Jump to Main Content
Lessons from success and/or failure of irrigation development
- Hargreaves, George H.
- Irrigation and drainage 2003 v.52 no.1 pp. 31-38
- case studies, climate, cooperatives, dams (hydrology), decline, deterioration, developing countries, education programs, environment, floods, food production, food shortages, foods, groundwater, international finance, irrigated farming, irrigation systems, issues and policy, land reform, loans, market economy, participation, planning, private enterprises, reforestation, risk assessment, shifting cultivation, soil erosion, water supply, Greece, Haiti, Honduras, Japan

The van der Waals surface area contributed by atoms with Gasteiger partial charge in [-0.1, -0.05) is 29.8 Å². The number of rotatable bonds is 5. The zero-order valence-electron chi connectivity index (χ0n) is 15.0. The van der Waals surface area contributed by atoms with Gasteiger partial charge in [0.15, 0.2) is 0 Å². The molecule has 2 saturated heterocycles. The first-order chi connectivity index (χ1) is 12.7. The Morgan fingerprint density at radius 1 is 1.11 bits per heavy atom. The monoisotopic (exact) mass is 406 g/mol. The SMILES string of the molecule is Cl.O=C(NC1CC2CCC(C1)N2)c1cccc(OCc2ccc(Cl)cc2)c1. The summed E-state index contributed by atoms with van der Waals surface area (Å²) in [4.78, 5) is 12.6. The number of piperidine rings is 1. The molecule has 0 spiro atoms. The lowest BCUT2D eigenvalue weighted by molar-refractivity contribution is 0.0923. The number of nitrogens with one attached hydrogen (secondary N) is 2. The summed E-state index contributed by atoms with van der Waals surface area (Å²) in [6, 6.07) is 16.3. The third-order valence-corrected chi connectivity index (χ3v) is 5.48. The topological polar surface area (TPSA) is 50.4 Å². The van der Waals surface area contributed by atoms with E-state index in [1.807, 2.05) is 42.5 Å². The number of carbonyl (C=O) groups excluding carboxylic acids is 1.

- World population is increasing, particularly in the developing countries. Groundwater reserves are being depleted; lands are being degraded. The required increase in food production must come principally from new supplies of water for irrigated lands. If irrigated lands fail to produce the required food, increased destruction of resources and degradation of the environment from increasing slash and burn agriculture is anticipated. Various countries and international agencies have recognized the possibility of future food shortage. This paper presents case studies and includes technical and scientific considerations. In Greece, important considerations were land consolidation, and the incentives provided encouraged private initiative. The construction of large dams facilitated reforestation. In Haiti, flooding and erosion resulting from slash and burn agriculture, and land fragmentation were serious problems. Land redistribution and failure of maintenance resulted in the rapid deterioration and failure of the once prosperous colonial irrigation systems. Agrarian reform and/or the establishment of cooperatives with government landownership produced a rapid decline in irrigated production in various countries. In Honduras, little use has been made of 20 cooperatives financed by the government of Japan and the FAO. Various countries and international agencies have financed resource inventories and project studies and have provided funds for development. However, World Bank experience indicates that favorable laws and policies frequently have more influence on development than the availability of financial assistance. Strength in the rule of law, a free market economy, local and user participation in planning and management, and encouragement of private enterprise are frequently more important than the amount of money available from loans. Some successful training courses are described. A World Water and Climate Atlas is now available and can be used for many planning and risk evaluation purposes.